Walking on we quickly came upon what was clearly a water rescue as you can see by a few of the photo’s I snapped. I held my breath as I watched medical personal work on what seemed to be a drowning victim. After a few minutes, they backed away from the prone man and began to strip his wet clothes off right where he lay on the stone walk by the river’s edge. They wrapped him in a shiny blanket designed to maximize body heat and after watching for a few more minutes we walked on assured that the man was alive and breathing. I tried to find more of the rescue online when we returned home, but was unable to discover if the man survived.



A Favorite Place


A Favorite Moment

A Favorite Moment







Shining A Light On The Impact Of Indecision


Choices…sometimes there are just too many and I am unable to decide what to do next. So I sit, stuck in indecision. The impact of this affects a variety of other areas of my life chief of which is a low level restlessness that causes me to feel as if I’m not getting enough done. This doesn’t mean that I haven’t been productive in other areas, but the simple task of creating a post to share has caused me to do a bit of procrastinating where my blog is concerned. I could use a little help from my readers. So much happened on our honeymoon trip to Paris and I took so many pictures that every time I scroll through my images, I just can’t decide which to use and what stories to share with you. Here’s where you all come in…I’m going to post a few pictures and I’d like for you to leave a comment as to which ones intrigue you and leave you wanting to know more.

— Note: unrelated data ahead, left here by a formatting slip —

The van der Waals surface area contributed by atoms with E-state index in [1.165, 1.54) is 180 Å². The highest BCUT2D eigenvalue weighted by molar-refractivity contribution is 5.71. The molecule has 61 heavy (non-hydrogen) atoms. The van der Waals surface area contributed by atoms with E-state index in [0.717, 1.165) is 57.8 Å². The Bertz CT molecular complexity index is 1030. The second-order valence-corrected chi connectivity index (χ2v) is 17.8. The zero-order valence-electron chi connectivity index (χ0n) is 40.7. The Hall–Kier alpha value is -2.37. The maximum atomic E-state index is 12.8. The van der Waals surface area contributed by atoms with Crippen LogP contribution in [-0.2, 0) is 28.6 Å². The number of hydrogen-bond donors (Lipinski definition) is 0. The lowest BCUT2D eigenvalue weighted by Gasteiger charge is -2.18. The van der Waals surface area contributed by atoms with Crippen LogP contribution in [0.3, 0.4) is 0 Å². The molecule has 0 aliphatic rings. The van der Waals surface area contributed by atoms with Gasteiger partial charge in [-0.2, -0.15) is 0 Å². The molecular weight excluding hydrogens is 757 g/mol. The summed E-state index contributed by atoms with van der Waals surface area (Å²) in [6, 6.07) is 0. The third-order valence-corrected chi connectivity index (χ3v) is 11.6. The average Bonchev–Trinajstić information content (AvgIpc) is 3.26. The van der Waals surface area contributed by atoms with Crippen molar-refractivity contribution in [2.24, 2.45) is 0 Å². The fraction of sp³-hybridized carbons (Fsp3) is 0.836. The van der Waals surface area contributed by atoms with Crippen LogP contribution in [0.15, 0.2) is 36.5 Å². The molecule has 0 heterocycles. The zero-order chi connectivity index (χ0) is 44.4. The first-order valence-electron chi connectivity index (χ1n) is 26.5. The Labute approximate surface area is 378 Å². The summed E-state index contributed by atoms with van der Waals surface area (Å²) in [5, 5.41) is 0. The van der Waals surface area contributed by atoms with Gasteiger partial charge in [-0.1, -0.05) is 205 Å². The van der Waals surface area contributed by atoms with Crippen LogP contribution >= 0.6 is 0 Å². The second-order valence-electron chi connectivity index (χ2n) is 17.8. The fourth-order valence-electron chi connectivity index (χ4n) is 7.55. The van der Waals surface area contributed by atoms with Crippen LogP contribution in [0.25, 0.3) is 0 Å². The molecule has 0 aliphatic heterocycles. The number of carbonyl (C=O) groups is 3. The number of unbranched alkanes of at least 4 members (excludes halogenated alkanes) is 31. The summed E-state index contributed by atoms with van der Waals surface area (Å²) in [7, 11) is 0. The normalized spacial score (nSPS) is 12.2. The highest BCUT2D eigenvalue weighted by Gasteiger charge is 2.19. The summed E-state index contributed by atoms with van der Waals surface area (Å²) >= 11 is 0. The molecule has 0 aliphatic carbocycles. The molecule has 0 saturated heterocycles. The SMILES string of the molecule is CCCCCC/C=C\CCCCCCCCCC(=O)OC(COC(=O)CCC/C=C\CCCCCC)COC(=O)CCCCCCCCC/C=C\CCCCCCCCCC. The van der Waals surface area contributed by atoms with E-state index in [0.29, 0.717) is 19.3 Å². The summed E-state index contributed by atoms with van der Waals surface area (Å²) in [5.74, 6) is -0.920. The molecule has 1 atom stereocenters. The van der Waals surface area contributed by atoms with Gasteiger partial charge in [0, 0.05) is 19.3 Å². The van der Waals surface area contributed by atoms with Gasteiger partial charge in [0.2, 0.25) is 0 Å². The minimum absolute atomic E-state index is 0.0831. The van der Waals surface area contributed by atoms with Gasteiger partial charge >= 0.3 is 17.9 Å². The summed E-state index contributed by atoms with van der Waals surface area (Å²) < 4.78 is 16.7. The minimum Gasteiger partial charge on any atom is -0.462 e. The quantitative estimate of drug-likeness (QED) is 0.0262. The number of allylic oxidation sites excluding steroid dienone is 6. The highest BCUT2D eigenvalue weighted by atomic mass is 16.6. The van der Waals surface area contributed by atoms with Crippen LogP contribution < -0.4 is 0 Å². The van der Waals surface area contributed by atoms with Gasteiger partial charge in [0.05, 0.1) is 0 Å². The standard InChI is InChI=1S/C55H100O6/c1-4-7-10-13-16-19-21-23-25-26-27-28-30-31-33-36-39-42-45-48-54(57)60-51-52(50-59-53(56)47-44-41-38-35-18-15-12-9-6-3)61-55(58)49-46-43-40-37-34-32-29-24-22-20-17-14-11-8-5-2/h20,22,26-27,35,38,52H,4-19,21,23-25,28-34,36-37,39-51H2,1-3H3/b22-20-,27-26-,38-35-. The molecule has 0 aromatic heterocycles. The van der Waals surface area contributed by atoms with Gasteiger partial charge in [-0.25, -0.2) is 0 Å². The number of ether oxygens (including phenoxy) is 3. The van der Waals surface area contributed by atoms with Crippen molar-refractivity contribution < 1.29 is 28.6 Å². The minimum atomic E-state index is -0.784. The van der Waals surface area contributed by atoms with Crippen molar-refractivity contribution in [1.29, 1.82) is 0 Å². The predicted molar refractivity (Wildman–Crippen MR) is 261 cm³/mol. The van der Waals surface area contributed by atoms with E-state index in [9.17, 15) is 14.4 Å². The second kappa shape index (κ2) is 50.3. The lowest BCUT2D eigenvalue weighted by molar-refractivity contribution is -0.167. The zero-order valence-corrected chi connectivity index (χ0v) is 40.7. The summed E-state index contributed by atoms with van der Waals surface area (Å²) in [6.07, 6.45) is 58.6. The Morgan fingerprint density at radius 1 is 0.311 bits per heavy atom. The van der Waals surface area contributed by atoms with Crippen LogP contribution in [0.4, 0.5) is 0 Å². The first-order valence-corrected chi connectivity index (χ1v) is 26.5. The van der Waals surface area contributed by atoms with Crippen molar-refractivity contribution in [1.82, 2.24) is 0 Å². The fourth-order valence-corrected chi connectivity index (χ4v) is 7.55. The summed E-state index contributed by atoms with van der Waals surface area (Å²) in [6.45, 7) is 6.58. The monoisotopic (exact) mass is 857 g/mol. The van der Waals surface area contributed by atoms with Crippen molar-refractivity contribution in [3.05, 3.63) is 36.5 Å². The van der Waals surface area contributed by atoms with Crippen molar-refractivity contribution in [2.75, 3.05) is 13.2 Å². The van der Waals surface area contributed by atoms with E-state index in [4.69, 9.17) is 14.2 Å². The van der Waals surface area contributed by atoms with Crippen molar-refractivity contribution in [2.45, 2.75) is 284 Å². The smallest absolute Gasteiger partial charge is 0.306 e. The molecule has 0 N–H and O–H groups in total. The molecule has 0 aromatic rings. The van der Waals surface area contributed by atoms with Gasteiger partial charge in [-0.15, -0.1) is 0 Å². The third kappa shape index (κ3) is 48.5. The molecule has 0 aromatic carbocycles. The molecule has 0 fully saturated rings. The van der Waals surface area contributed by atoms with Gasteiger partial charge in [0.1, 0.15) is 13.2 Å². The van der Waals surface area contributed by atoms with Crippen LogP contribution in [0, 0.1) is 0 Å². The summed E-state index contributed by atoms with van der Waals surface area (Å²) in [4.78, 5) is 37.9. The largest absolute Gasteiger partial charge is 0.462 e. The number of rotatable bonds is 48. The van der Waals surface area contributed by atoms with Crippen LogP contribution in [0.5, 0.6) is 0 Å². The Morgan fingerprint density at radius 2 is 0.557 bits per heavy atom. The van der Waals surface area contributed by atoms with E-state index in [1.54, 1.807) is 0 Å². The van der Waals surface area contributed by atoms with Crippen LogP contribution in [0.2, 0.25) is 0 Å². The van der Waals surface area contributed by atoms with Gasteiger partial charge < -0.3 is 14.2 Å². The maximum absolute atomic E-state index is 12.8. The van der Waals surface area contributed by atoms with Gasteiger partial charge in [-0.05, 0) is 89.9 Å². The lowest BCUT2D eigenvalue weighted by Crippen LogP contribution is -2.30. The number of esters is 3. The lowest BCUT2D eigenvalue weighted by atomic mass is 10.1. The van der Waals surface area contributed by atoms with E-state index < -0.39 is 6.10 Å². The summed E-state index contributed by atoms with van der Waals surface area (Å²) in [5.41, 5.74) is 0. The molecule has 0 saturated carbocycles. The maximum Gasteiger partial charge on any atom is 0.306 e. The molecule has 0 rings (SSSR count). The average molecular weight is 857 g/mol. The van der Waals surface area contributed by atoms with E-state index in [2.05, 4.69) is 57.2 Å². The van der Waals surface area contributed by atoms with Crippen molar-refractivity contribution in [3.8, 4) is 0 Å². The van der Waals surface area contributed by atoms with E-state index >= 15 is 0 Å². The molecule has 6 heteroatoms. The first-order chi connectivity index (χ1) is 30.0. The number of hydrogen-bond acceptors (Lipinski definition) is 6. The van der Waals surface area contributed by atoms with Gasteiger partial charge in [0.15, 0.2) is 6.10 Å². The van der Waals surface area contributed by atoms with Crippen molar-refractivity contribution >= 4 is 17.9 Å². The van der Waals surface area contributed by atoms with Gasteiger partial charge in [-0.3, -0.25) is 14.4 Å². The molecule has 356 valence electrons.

Please leave your response in the comment section by Sunday noon…that’s noon wherever you are and I’ll write about the picture or pictures that create the most interest.  Thanks for your help and I look forward to seeing your comments.

If there’s a comment for each one then I’ll respond to each in return so don’t feel you have to choose one based on what others have chosen.

(1) E with Painting


(2) Artists


(3) Cat


(4) Monk


(5) Window View


(6) Painter


(7) Doorknob


(8) Backside


(9) Woman


(10) The Watchers


(11) Dark Light


(12) The Ring


(13) Help


(14) Help X 2


(15)  Chagall ceiling



That’s all for now and thanks for your thoughts.